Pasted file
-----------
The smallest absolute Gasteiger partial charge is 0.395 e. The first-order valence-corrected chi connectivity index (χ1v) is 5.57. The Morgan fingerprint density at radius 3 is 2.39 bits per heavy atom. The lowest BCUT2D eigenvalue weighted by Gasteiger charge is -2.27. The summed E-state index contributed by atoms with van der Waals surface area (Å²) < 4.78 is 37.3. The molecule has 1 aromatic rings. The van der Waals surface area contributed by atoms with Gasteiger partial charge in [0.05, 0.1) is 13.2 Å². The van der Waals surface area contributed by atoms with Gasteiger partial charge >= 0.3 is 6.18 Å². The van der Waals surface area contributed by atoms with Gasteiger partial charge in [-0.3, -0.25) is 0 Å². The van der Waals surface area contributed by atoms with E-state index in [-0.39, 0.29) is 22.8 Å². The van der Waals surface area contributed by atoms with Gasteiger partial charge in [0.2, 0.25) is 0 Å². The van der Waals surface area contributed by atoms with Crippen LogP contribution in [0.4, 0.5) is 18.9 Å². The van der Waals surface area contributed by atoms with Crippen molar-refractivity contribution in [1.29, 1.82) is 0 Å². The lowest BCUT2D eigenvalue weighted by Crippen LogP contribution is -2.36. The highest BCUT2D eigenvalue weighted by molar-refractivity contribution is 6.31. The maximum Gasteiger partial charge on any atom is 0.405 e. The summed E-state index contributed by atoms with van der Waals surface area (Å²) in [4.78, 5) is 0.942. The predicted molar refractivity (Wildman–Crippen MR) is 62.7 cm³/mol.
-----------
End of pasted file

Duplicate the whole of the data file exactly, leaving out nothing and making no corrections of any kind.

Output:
The smallest absolute Gasteiger partial charge is 0.395 e. The first-order valence-corrected chi connectivity index (χ1v) is 5.57. The Morgan fingerprint density at radius 3 is 2.39 bits per heavy atom. The lowest BCUT2D eigenvalue weighted by Gasteiger charge is -2.27. The summed E-state index contributed by atoms with van der Waals surface area (Å²) < 4.78 is 37.3. The molecule has 1 aromatic rings. The van der Waals surface area contributed by atoms with Gasteiger partial charge in [0.05, 0.1) is 13.2 Å². The van der Waals surface area contributed by atoms with Gasteiger partial charge >= 0.3 is 6.18 Å². The van der Waals surface area contributed by atoms with Gasteiger partial charge in [-0.3, -0.25) is 0 Å². The van der Waals surface area contributed by atoms with E-state index in [-0.39, 0.29) is 22.8 Å². The van der Waals surface area contributed by atoms with Gasteiger partial charge in [0.2, 0.25) is 0 Å². The van der Waals surface area contributed by atoms with Crippen LogP contribution in [0.4, 0.5) is 18.9 Å². The van der Waals surface area contributed by atoms with Crippen molar-refractivity contribution in [1.29, 1.82) is 0 Å². The lowest BCUT2D eigenvalue weighted by Crippen LogP contribution is -2.36. The highest BCUT2D eigenvalue weighted by molar-refractivity contribution is 6.31. The maximum Gasteiger partial charge on any atom is 0.405 e. The summed E-state index contributed by atoms with van der Waals surface area (Å²) in [4.78, 5) is 0.942. The predicted molar refractivity (Wildman–Crippen MR) is 62.7 cm³/mol.